§ Mr. G. HALL
asked the President of the Board of Trade whether he is aware that imports of coal from this country into France have been restricted under the decree issued in July last to 80 per cent. of the monthly averages in the three years 1928 to 1930, and that this restriction has now been supplemented by the enforcement, without any warning, of a new Sur-tax of 15 per cent., which represents 3s. per ton on coal imported from this country; and, as this will fall with peculiar hardship on the export trade of this country, especially South Wales, what steps, if any, the Government are taking to deal with the matter?
§ Major COLVILLE
The answer to the first two parts of the question is in the affirmative. As regards the third part, His Majesty's Government have addressed representations to the French Government.
§ Mr. G. HALL
asked the Secretary for Mines what measures have been taken by Continental countries to protect their own coal industries and their coal export markets; what form the measures have taken; and the value per ton of any concession made by the Governments on the export of coal from those countries?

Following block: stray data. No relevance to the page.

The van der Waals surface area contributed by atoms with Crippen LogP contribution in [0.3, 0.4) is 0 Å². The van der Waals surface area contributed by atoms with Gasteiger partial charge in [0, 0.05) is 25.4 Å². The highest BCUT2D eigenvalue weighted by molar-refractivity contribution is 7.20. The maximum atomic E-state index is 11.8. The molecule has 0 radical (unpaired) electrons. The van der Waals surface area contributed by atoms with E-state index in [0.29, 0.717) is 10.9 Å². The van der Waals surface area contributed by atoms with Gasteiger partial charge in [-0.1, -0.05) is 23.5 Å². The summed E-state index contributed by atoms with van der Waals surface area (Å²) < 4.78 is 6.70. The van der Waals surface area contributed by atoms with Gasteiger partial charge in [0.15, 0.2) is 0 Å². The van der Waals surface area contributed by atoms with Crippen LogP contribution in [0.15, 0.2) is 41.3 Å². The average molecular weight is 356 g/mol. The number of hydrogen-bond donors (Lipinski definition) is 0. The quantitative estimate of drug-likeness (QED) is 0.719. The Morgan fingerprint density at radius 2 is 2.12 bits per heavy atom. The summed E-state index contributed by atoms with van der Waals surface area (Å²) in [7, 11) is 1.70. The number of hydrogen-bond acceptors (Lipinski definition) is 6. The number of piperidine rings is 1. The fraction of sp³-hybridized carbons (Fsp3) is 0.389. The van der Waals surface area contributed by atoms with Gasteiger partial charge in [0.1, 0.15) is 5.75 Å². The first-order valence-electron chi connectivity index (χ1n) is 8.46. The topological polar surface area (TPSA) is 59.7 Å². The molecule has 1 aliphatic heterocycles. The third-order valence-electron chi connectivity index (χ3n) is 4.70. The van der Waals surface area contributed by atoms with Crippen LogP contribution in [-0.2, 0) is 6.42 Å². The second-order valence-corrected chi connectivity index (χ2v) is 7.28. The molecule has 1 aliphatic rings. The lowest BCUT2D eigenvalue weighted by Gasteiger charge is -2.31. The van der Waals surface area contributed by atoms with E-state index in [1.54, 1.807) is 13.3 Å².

§ Mr. ISAAC FOOT
With regard to the first part of the question, I would refer the hon. Member to the answer given on Tuesday by my right hon. Friend the President of the Board of Trade to the Noble Lord the Member for Lanark (Lord Dunglass). As regards the remainder of the question, preferential rates for the movement of coal consigned to contested markets are granted by the State railways in Poland, France, Belgium and Czechoslovakia, and by the railway company in Germany. In Czechoslovakia the coal tax is remitted on export coal. The coal industries in Poland and Germany also assist the sale of coal in contested markets, Poland by charging much lower pithead prices for coal for export than for coal for inland consumption, Germany by drawing on the proceeds of a levy on all coal sold. I regret that I have no data available by which to measure the value per ton of the Governmental concessions.